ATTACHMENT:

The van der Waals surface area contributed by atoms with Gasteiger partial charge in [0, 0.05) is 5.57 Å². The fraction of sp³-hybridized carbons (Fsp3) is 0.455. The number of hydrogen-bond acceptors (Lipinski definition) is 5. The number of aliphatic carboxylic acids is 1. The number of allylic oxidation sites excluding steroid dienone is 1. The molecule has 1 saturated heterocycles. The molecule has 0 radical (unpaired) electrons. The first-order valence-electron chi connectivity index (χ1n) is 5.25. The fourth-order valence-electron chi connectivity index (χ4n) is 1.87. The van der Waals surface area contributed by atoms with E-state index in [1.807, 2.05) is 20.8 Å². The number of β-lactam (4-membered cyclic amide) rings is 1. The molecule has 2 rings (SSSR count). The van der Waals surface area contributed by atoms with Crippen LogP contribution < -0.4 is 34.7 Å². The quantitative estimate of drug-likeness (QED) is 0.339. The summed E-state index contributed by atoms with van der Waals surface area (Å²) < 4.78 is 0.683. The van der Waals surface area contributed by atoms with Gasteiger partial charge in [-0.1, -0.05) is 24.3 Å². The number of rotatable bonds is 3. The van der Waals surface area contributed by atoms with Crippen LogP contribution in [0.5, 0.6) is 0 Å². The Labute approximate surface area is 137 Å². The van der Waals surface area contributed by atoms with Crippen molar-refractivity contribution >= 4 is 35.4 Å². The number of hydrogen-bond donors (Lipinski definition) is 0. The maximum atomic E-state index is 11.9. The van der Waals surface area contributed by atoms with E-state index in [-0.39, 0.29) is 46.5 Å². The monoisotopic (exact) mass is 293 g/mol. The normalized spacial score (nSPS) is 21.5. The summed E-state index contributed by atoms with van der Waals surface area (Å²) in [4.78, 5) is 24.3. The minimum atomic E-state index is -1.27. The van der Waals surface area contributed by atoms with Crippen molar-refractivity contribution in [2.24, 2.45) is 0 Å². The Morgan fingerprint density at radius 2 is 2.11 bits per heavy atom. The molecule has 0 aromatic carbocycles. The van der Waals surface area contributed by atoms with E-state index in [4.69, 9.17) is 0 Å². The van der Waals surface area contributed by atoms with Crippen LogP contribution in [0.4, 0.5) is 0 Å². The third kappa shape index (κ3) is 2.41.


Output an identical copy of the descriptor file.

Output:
The van der Waals surface area contributed by atoms with Gasteiger partial charge in [0, 0.05) is 5.57 Å². The fraction of sp³-hybridized carbons (Fsp3) is 0.455. The number of hydrogen-bond acceptors (Lipinski definition) is 5. The number of aliphatic carboxylic acids is 1. The number of allylic oxidation sites excluding steroid dienone is 1. The molecule has 1 saturated heterocycles. The molecule has 0 radical (unpaired) electrons. The first-order valence-electron chi connectivity index (χ1n) is 5.25. The fourth-order valence-electron chi connectivity index (χ4n) is 1.87. The van der Waals surface area contributed by atoms with E-state index in [1.807, 2.05) is 20.8 Å². The number of β-lactam (4-membered cyclic amide) rings is 1. The molecule has 2 rings (SSSR count). The van der Waals surface area contributed by atoms with Crippen LogP contribution < -0.4 is 34.7 Å². The quantitative estimate of drug-likeness (QED) is 0.339. The summed E-state index contributed by atoms with van der Waals surface area (Å²) < 4.78 is 0.683. The van der Waals surface area contributed by atoms with Gasteiger partial charge in [-0.1, -0.05) is 24.3 Å². The number of rotatable bonds is 3. The van der Waals surface area contributed by atoms with Crippen LogP contribution in [0.5, 0.6) is 0 Å². The Labute approximate surface area is 137 Å². The van der Waals surface area contributed by atoms with Crippen molar-refractivity contribution >= 4 is 35.4 Å². The number of hydrogen-bond donors (Lipinski definition) is 0. The maximum atomic E-state index is 11.9. The van der Waals surface area contributed by atoms with E-state index in [-0.39, 0.29) is 46.5 Å². The monoisotopic (exact) mass is 293 g/mol. The normalized spacial score (nSPS) is 21.5. The summed E-state index contributed by atoms with van der Waals surface area (Å²) in [4.78, 5) is 24.3. The minimum atomic E-state index is -1.27. The van der Waals surface area contributed by atoms with Crippen molar-refractivity contribution in [2.24, 2.45) is 0 Å². The Morgan fingerprint density at radius 2 is 2.11 bits per heavy atom. The molecule has 0 aromatic carbocycles. The van der Waals surface area contributed by atoms with E-state index in [4.69, 9.17) is 0 Å². The van der Waals surface area contributed by atoms with Crippen LogP contribution in [0.4, 0.5) is 0 Å². The third kappa shape index (κ3) is 2.41.